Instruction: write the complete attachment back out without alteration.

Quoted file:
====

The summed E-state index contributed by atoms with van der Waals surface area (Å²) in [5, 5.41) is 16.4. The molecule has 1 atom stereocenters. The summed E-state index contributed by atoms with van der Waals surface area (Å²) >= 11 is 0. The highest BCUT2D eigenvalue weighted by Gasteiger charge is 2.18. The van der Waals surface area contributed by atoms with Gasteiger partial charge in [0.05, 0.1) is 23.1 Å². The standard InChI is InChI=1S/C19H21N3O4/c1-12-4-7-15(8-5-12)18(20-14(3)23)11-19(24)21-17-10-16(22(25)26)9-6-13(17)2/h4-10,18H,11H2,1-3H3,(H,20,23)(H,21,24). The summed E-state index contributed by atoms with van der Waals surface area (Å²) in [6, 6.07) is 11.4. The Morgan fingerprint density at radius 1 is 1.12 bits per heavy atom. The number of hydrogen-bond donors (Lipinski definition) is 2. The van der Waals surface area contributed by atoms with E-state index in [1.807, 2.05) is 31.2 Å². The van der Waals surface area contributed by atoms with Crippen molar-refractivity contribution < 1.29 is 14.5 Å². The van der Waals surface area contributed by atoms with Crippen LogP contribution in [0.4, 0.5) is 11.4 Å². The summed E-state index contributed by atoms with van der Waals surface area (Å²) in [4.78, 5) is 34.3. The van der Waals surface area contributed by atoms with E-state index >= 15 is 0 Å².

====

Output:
The summed E-state index contributed by atoms with van der Waals surface area (Å²) in [5, 5.41) is 16.4. The molecule has 1 atom stereocenters. The summed E-state index contributed by atoms with van der Waals surface area (Å²) >= 11 is 0. The highest BCUT2D eigenvalue weighted by Gasteiger charge is 2.18. The van der Waals surface area contributed by atoms with Gasteiger partial charge in [0.05, 0.1) is 23.1 Å². The standard InChI is InChI=1S/C19H21N3O4/c1-12-4-7-15(8-5-12)18(20-14(3)23)11-19(24)21-17-10-16(22(25)26)9-6-13(17)2/h4-10,18H,11H2,1-3H3,(H,20,23)(H,21,24). The summed E-state index contributed by atoms with van der Waals surface area (Å²) in [6, 6.07) is 11.4. The Morgan fingerprint density at radius 1 is 1.12 bits per heavy atom. The number of hydrogen-bond donors (Lipinski definition) is 2. The van der Waals surface area contributed by atoms with E-state index in [1.807, 2.05) is 31.2 Å². The van der Waals surface area contributed by atoms with Crippen molar-refractivity contribution < 1.29 is 14.5 Å². The van der Waals surface area contributed by atoms with Crippen LogP contribution in [0.4, 0.5) is 11.4 Å². The summed E-state index contributed by atoms with van der Waals surface area (Å²) in [4.78, 5) is 34.3. The van der Waals surface area contributed by atoms with E-state index >= 15 is 0 Å².